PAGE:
American Orchestras Face Financial Difficulties

Monday, November 22, 2010

The American orchestral scene has been anything but harmonious of late. As the Detroit Symphony Orchestra enters the eighth week of their grueling strike, two other orchestras recently took significant belt-tightening steps.

Musicians in the Fort Worth Symphony Orchestra ratified a new two-year contract last week that cuts players’ employment from 52 weeks to 45. The new agreement also reduces their base pay for the current season by 13.5 percent.

The current agreement, adopted five years ago, expired July 31. It was agreed that the new contract would be for two years, allowing for a review of the FWSO’s financial situation in 2012 and the possibility of reinstating the pay cuts.

Meanwhile, contract talks between the Louisville Orchestra and its musicians have hit a sour note. Musicians released a statement last week contending that they have been asked to cut the number of contracted players from 71 to 55, and for the remaining musicians to accept lower pay. They also say they’ve been asked by the orchestra’s administration to play a shorter season, from 37 weeks to 31.

The musicians' union said the orchestra was threatening bankruptcy if the union did not agree to significant cuts and concessions. Speaking to the Louisville Courier-Journal, Robert Birman, the orchestra's chief executive officer, disputed the claims in the statement, but would not comment further on negotiations or the orchestra's financial health. The orchestra's troubles come on the eve of its 75th anniversary year.

Across the U.S., arts groups have seen attendance and donations slip over the last two years. Endowment values are rising in some quarters, but many lost significant income when the stock market went south.

The Detroit strike, which began October 4, is being closely watched, with no sign of either side being ready to concede. At issue are proposed pay cuts of about 30 percent and changes in work rules that would broaden the definition of the players’ jobs. So far it has led to the cancellation of 27 concerts. It is feared that where Detroit goes first, other cash-strapped cities may follow.

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Comments [2]

Kenneth Bennett Lane

The lack of humanities teaching in public schools from kindergarten on to graduation from high schools and to commercial radio and TV and film evangelizing rap and sexy dancing to the exclusion of the classics in literature and music and in representative artworks, preempts any serious consideration of the high points in the culture. Ergo, the small attendance at symphony and classic artist/s concerts.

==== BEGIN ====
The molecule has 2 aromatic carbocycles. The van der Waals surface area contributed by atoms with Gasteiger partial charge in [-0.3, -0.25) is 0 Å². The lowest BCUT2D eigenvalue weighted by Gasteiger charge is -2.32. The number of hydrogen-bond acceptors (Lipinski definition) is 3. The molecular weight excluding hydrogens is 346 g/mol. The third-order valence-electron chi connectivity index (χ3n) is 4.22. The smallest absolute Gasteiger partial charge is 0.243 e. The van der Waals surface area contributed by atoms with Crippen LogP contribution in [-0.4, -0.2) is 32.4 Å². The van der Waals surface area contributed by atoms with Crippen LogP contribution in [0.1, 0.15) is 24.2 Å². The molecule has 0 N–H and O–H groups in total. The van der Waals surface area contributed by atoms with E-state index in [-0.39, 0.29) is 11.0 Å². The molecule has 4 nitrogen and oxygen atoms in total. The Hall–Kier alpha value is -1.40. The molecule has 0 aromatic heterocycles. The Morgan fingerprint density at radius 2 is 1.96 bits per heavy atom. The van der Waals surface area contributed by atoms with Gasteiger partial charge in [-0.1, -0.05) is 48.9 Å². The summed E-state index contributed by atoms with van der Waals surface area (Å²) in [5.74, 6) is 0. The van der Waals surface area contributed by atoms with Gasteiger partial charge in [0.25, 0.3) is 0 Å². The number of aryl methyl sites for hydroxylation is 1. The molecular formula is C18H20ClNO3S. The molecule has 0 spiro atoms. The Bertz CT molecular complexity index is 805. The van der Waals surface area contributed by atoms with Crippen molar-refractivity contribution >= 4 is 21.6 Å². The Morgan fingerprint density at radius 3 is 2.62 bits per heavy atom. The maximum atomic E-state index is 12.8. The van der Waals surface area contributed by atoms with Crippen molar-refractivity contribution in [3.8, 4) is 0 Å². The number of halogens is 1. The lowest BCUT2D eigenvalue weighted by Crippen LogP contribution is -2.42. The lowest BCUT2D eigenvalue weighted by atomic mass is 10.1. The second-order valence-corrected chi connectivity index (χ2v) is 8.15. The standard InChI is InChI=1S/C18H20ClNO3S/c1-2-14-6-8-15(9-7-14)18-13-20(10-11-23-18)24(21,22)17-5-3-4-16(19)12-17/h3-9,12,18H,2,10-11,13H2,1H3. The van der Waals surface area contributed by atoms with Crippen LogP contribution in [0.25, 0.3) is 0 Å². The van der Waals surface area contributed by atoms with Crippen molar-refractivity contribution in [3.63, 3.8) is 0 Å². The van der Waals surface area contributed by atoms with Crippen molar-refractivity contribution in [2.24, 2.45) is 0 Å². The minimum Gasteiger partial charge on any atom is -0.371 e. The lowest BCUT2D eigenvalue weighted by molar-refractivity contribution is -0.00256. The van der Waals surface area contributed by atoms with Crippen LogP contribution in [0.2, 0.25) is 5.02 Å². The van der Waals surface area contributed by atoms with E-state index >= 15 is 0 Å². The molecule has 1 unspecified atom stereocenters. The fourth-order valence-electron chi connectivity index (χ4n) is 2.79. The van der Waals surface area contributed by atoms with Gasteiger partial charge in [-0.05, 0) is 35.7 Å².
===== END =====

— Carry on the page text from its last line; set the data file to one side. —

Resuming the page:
No financial donations will be volunteered to any venture with so little self-guaranteed
attendance. Colleagues of mine, instrumentalists and conductors, have followed the lead of opera singers seeking their Quest, their Golden Fleece, fulfillment in Britain, Germany, Austria and the Scandinavian countries where state-supported artistic enterprises thrive with minimum political interference.; We have been the country with the most symphony orchestras of stature. In that respect we are now heading toward third world culture deprivation. We may NEVER be able to resuscitate what we now relegate to marginalized "vegetative existence."

Nov. 24 2010 04:39 PM
Michael Meltzer

So much is at stake, and mistakes at this point can only be undone at even greater cost and hardship than everyone is seeing now.
Everyone knows that if it hadn't been for unions, the musicians would still be selling shoes in the mall between rehearsals. But, that was then and this is now. The unions should bear in mind the lesson of Local 802, which was so intractable in its personnel minimums for clubs, restaurants and catering halls during a recession that it can claim single-handed credit for the creation of the discoteque, and the discoteque-style wedding or bar-mitzvah.
It's easy to say and tough to do, but everyone has to get real, and have some trust in each other, earned or not.

Nov. 23 2010 01:56 AM

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